From mental agility to self-awareness, mountain-climbing has more psychological perks in store for us than we realize.
True, the physical aspect of this rigorous exercise is hard to ignore. But a mountaineer reaps a lot more benefits for their mental health than just the physical accomplishment.
Climbing a mountain is as much a physical challenge as it is a spiritual experience, which leaves a lasting impact on your mental health. More than one aspect of this adventure has an effect on the psychological condition. The scenery, exertion, failures, successes, and strength required for climbing a mountain determine the health and happiness of the person post-trek.
Here are a few psychological perks of climbing mountains.
At every hurdle, you face while navigating through difficult terrain, it is the mind which gives up before the body.
Cajoling your mind into believing the final destination is just a few steps ahead and continuing the journey this way is an accomplishment in itself.
More than the trek itself, the challenge is about preparing your brain for the obstacles ahead. Bending your will power according to the need of the situation is not an easy task.
Succeeding in doing that will save you from the trauma of facing a tragedy or difficulty in future because you’ll learn to fight your way through.
Attention Restoration Therapy (ART)
ART is associated with the adventure of mountain climbing. This theory discusses two categories of attention, namely directed and involuntary.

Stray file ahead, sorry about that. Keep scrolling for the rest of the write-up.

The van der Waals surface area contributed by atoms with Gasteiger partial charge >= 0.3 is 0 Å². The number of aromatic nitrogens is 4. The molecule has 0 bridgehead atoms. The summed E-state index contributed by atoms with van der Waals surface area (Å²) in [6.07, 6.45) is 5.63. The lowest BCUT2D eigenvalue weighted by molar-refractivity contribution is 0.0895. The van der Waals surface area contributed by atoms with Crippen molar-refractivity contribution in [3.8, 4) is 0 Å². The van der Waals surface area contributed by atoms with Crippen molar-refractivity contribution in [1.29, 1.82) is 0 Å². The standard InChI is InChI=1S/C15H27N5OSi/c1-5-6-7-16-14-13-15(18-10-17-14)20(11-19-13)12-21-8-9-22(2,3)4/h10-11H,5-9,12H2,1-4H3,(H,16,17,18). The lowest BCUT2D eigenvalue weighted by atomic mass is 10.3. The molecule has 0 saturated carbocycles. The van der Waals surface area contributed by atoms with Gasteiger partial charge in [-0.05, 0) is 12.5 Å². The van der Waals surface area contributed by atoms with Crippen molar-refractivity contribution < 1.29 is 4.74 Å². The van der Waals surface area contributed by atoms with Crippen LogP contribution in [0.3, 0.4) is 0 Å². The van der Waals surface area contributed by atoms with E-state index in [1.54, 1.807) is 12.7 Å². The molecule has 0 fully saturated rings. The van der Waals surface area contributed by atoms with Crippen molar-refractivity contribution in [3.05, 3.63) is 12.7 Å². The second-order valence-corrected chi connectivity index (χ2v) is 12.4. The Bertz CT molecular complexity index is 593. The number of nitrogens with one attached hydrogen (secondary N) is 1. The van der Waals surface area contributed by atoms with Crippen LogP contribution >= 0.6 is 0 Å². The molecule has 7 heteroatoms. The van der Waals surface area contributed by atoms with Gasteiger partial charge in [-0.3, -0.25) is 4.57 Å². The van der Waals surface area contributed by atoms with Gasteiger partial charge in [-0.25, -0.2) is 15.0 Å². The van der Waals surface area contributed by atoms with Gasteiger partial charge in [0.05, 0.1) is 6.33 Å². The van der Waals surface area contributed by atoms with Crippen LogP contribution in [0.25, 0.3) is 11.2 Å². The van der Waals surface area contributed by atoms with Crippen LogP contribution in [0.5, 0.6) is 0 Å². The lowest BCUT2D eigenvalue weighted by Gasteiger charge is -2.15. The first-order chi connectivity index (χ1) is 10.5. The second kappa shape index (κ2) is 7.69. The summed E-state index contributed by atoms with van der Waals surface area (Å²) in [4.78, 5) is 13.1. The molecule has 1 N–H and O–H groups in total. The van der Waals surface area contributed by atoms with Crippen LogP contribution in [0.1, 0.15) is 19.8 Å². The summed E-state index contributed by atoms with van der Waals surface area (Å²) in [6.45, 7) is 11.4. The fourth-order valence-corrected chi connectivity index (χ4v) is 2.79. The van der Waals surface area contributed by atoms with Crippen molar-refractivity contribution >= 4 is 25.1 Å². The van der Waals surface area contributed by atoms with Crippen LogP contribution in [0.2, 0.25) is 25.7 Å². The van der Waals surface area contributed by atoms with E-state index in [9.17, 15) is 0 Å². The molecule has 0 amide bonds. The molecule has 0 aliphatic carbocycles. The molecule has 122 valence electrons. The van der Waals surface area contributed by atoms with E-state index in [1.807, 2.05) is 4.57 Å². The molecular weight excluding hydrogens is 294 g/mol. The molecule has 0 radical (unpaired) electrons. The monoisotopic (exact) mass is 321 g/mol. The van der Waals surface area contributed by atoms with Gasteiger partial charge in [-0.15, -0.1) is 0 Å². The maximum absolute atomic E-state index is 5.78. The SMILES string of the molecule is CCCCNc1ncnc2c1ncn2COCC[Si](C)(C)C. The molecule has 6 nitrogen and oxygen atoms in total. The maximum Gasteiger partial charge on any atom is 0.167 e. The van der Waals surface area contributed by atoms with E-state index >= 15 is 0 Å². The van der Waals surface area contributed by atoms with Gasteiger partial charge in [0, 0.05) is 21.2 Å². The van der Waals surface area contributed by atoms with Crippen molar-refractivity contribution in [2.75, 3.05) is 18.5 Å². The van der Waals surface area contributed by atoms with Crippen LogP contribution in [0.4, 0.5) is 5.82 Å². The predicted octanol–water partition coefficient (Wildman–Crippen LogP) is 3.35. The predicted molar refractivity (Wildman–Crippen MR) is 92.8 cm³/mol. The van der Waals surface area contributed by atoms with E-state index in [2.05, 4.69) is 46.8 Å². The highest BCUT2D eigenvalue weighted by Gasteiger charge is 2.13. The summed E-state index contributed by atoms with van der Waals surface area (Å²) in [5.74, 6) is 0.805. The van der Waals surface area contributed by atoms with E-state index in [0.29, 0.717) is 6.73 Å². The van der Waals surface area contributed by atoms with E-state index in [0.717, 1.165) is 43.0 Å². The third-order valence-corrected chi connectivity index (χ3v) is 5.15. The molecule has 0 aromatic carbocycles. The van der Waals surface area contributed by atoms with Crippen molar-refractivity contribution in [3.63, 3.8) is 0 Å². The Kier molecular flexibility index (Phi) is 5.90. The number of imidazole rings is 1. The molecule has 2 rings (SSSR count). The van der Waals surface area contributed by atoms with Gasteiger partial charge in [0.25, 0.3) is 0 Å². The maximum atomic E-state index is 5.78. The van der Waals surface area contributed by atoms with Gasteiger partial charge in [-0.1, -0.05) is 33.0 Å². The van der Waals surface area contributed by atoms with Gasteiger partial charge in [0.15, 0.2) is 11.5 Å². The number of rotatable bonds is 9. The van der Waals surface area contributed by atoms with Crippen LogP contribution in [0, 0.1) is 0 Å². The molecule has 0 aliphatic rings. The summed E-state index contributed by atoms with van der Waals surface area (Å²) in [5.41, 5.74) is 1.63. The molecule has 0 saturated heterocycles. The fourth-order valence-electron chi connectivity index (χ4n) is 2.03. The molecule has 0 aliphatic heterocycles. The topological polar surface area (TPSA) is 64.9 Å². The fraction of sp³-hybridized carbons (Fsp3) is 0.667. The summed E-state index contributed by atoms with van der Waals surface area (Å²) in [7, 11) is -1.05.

Directed attention is required for tasks like solving a math equation or reading passage.
Natural landscapes stimulate involuntary attention by inculcating the ability to see far ahead without getting bogged down by closer obstacles. Studies suggest that this enables mountaineers to require a high level of prospect and low level of refuge to feel happy.
The experience becomes restorative when the expanse of the land is large with minimal obstructions in the middle. It restores attentiveness and clarity which contributes to overall wellbeing.
Sadness, Anger & Concentration
Reaching heights that are above all vegetation and tree lines is a beautiful experience which allows one to see an unobstructed vision.
Psychologists Gatersleben and Andrews concluded that such a view heals grief and reduces the chances of being angry.
High altitudes are also good for learning because they enhance concentration due to the high-prospect-low-refuge environment.
Awe and Thought Stimulation
Standing in front of a peak that rises beyond the limit of your sight instills feelings of awe. The experience of feeling insubstantial and insignificant in the presence of larger-than-life natural structures triggers a process of self-reflection and thinking.
The pattern of thought —one following the other —makes the trekking experience more philosophical than physical. Hikers have reported that the kind of reflections they experience within the mountains doesn’t happen anywhere else.
The writer frequently writes blogs about psychology and mountaineering and often also pens down the therapeutic impact of mountain-climbing.